Document Type


Date of Award

Fall 1-31-1995

Degree Name

Master of Science in Biomedical Engineering - (M.S.)


Biomedical Engineering Committee

First Advisor

Clarence W. Mayott

Second Advisor

Michael Pappas

Third Advisor

Georghios Makris


Two tests were conducted to examine the wear characteristics of tibial bearings used in total knee replacement systems. Each test consisted of six A/P Glide Tibial Bearings each having a conical control arm. The plastic portion of the conical bearings were all made of UHMWPe. Each of these bearing systems was mounted onto a Co-Cr alloy tibial platform and Co-Cr alloy LCS (low contact stress) femoral component . These test samples were mounted onto the New Jersey Mark III Knee Simulator System. The simulator was configured to produce flexion and axial rotation to simulates normal gait. Each test ran at 2 Hz with saline being sprayed between articulating surfaces. Simulation I tested six UHMWPe bearings with an off-center load applied to the bearing by the femoral component 25° from the articulating surface segment tangent. Simulation II tested three Hylamer® and three UHMWPe bearings without an off-center load.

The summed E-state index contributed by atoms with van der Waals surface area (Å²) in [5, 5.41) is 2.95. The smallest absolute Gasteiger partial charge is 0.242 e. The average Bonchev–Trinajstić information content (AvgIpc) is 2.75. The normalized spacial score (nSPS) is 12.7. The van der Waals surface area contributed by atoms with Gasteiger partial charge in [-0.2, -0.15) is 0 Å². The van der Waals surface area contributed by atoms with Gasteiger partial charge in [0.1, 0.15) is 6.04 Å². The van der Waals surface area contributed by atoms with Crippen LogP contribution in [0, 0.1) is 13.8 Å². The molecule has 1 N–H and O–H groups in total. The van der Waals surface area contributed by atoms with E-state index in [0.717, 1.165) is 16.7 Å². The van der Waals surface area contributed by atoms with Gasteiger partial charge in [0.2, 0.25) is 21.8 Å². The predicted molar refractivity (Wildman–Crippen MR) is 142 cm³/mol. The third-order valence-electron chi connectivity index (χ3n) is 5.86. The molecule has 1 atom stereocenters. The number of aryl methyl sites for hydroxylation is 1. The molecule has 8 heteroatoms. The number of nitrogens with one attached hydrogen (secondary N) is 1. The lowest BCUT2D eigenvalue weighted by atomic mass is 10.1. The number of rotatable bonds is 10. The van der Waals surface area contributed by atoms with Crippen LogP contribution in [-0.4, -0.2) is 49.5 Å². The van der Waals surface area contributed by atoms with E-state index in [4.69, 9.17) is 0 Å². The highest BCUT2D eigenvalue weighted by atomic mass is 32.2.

Hylamer®'s volumetric loss and wear rate were found to be higher then UHMWPe. Hylamer® had a maximum volumetric loss of 12.86 mm3 and a maximum wear rate of 6.19 mm3/million cycles while UHMWPe had a maximum volumetric loss of 3.57 mm3 and a maximum wear rate of 1.67 mm3/million cycles. Hylamer increase in crystallinity slightly increases its yield strength and ultimate tensile strength. However, by increasing the crystallinity, stiffness is also increased. This increase in stiffness increases the contact stress which in turn increases the wear. Although a slight increase in strength is gained when using Hylamer®, wear resistance, an important characteristic for total knee replacement systems, is reduced.